• Next came McCarthyism, the “anti-communist” hysteria that had both foreign and domestic policy aims. On the domestic side its primary objective was to be able to taint anyone who put forward any ideas that were opposed to the interests of the Corporate Power as “commies,” and indeed “traitors.” This has effectively lasted down to this very day: see current GOTP propaganda, listen to Limbaugh and Hannity, see Ann Coulter’s book Treason, branding anyone who did not support GW Bush policy as traitor, treason being a crime that is punishable by death. It had a very broad aim, punishing people for holding left-wing beliefs, not with prison (for the moat part) but with loss of livelihood and profession.
  • McCarthyism, which crippled the US left across the board, beginning in the 1950s, was accompanied by state-level “right-to-work” legislation. It effectively banned union shops, which led to serious declines in union membership since even at firms where unions had negotiated contracts, workers (often company tools) could opt not to join the union and pay union dues.
  • The very powerful United (coal) Mine Workers, at one time 400,000 strong, were effectively wiped out, as were the railroad unions, by the conversions of inter-city shipping from rail to truck, heavily subsidized in the 1950s by the construction of the Interstate Highway system.
  • Related also to the decline of the unions, a power in the Democratic Party was the decline of the Democratic Party left, such as it was, following the murder of John F. Kennedy and the decline of Lyndon Johnson into the Big Muddy of Vietnam. The Democratic Right, which began forming around Henry “Scoop” Jackson, the “Senator from Boeing” (Washington State) abandoned George McGovern in the 1972 election, picked the then very weak and inexperienced Jimmy Carter in 1976, and eventually formed the right-wing Democratic Leadership Council under the leadership of Bill Clinton, et al in the 1980s. It was Clinton who, for example, when he became President vastly expanded the job and union-killing policy of the free export of capital that had begun in earnest under Reagan.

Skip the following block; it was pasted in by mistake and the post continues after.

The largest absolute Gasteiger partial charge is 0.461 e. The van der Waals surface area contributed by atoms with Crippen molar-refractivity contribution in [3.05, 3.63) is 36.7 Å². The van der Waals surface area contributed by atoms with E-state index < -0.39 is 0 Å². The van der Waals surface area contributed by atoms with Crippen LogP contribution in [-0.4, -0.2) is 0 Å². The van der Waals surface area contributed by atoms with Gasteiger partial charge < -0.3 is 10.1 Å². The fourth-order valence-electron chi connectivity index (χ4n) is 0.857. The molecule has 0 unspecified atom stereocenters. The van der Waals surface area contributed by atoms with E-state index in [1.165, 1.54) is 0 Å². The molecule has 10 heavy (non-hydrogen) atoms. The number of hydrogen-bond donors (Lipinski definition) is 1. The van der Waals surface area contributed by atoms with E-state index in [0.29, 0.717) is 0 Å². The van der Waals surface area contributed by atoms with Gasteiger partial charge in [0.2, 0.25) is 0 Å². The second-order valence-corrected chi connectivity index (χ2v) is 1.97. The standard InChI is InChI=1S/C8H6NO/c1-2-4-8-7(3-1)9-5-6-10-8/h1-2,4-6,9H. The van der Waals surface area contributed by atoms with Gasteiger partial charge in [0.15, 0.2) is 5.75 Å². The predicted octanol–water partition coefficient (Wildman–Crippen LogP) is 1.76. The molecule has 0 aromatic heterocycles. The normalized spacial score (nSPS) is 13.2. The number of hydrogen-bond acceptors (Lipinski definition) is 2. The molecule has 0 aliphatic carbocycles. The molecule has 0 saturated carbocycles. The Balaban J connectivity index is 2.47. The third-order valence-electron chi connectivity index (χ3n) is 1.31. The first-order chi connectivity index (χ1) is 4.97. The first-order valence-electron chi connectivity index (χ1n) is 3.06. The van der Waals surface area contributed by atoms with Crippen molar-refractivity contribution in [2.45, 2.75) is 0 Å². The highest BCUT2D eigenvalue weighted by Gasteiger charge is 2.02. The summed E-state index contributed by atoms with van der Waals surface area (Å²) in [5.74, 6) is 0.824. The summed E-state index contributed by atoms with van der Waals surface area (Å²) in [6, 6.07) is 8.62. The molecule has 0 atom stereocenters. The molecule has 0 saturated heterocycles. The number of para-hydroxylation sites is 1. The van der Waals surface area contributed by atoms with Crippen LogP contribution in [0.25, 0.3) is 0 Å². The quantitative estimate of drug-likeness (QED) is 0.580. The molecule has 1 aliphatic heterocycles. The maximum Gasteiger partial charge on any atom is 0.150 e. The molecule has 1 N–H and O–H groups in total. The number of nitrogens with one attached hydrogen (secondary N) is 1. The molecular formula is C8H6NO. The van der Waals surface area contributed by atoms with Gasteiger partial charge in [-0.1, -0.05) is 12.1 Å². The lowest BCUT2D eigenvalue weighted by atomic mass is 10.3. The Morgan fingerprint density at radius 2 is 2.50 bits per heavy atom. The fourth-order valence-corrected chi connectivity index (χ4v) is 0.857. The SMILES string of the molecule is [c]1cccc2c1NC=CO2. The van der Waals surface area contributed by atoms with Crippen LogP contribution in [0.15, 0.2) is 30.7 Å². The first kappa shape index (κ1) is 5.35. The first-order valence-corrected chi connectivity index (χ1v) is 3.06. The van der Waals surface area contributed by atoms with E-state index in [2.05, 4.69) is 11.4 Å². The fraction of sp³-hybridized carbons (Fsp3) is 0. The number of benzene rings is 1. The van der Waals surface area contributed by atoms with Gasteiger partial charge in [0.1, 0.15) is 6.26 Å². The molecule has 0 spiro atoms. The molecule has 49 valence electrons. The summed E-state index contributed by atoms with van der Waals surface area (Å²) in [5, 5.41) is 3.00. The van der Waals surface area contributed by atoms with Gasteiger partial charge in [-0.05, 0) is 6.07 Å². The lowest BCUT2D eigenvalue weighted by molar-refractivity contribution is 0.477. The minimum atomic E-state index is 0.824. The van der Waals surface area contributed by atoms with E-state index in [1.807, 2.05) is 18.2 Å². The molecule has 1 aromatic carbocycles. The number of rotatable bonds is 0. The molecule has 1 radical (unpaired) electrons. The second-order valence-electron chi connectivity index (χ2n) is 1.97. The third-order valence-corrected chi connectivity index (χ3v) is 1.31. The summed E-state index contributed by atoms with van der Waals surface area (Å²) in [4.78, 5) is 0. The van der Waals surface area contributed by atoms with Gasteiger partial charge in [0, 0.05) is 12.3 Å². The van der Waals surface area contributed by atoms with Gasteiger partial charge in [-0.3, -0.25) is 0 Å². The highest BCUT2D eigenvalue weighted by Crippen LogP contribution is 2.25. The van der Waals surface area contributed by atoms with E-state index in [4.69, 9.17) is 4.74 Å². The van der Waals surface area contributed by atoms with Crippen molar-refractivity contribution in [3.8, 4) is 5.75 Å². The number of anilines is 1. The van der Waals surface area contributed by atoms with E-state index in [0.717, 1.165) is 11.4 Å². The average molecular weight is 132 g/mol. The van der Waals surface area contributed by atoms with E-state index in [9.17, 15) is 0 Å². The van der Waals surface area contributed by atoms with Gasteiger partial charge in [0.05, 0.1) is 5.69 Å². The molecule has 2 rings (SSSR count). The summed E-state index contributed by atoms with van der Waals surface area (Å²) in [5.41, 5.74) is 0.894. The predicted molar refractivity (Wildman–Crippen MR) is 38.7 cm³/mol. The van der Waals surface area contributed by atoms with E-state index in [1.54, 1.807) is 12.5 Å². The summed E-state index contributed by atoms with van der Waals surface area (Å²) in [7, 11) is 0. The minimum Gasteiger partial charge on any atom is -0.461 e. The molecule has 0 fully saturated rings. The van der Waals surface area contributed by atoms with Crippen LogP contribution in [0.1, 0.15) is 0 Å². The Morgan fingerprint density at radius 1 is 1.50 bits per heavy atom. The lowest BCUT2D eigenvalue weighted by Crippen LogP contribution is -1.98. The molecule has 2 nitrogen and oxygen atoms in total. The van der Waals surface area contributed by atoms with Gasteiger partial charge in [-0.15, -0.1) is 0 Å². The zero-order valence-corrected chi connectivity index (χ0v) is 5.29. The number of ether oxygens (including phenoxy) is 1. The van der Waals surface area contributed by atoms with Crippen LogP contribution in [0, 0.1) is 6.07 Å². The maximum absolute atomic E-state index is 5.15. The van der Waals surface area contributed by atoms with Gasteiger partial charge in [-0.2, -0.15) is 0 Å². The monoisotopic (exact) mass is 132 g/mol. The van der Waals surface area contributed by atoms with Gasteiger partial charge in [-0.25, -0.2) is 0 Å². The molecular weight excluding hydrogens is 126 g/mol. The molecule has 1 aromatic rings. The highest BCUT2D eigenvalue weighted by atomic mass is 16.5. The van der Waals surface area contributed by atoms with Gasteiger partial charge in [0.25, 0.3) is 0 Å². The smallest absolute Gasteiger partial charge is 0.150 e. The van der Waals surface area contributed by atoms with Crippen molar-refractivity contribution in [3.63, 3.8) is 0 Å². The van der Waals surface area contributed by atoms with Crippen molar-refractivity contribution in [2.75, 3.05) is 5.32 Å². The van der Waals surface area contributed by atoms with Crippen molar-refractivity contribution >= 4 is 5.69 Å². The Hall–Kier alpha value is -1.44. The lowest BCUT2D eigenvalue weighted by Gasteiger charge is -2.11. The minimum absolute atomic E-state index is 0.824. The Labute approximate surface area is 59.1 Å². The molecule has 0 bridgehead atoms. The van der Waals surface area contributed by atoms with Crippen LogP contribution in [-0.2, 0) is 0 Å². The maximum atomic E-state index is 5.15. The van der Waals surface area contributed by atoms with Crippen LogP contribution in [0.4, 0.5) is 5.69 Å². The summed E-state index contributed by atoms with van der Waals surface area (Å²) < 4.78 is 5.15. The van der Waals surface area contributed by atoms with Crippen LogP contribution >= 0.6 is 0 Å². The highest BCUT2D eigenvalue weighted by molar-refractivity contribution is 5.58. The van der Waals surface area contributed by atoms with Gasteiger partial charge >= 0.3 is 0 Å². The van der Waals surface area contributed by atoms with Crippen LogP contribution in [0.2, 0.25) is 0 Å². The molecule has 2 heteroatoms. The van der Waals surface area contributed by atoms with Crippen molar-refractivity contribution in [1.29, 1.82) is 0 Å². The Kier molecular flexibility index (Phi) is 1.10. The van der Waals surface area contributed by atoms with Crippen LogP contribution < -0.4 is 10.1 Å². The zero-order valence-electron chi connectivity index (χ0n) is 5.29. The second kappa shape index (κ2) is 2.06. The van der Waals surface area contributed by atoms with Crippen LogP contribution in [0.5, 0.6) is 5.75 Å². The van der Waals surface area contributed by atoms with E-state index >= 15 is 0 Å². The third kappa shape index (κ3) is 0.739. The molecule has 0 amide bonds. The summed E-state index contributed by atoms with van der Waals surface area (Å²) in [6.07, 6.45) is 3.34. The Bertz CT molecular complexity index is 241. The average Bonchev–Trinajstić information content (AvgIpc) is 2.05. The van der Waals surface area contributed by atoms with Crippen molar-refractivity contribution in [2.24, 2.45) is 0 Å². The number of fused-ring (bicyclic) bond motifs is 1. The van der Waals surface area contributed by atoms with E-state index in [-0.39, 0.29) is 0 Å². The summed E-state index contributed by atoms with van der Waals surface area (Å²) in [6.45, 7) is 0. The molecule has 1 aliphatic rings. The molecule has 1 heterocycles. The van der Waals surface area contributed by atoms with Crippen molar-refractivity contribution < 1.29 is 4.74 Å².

• There are many other examples that one could give, down to the present time. But let me conclude this column with some words from the Editor/Publisher of The Greanville Post and Cyrano’s Journal Online, my dear friend Patrice Greanville:

“The American situation operates within a very powerful propaganda bubble which facilitates everything else. The Corporate Power’s (until recently) unrivaled capacity to infect the American mind with any version of reality they wanted allowed them easier passage to other anti-democratic areas like killing the unions, making the entire political class a fancy bordello, and [perpetuating the mythology that left-wingers are ‘traitors’]. The dominance of business propaganda in this country is key to understanding our situation. All ruling classes tend to have their narrative adopted as “the nation’s” narrative, of course it’s just that in the US we are supposed to be operating above and beyond such old-world ideological constructs and live in a self-determining democracy.”

But of course that “democracy” is designed to operate without a true left. And until people who think that the decline of the left is entirely the fault of the left wake up and realize who the true enemy is, no progress will be made. This is one instance where Pogo was wrong. The enemy is them, the Corporate Class, not us.

Steven Jonas, MD, MPH is a Professor of Preventive Medicine at Stony Brook University (NY) and author/co-author/editor of 30 books. In addition to being a columnist for Truthout/BuzzFlash (,, Dr. Jonas is also Managing Editor and a Contributing Author for TPJmagazine; a Featured Writer for Dandelion Salad; a Senior Columnist for The Greanville POST; a Contributor to Op-Ed; a Contributor to TheHarderStuff newsletter; and a Contributor to The Planetary Movement.

Previously published Oct. 11, 2011 on The Greanville POST.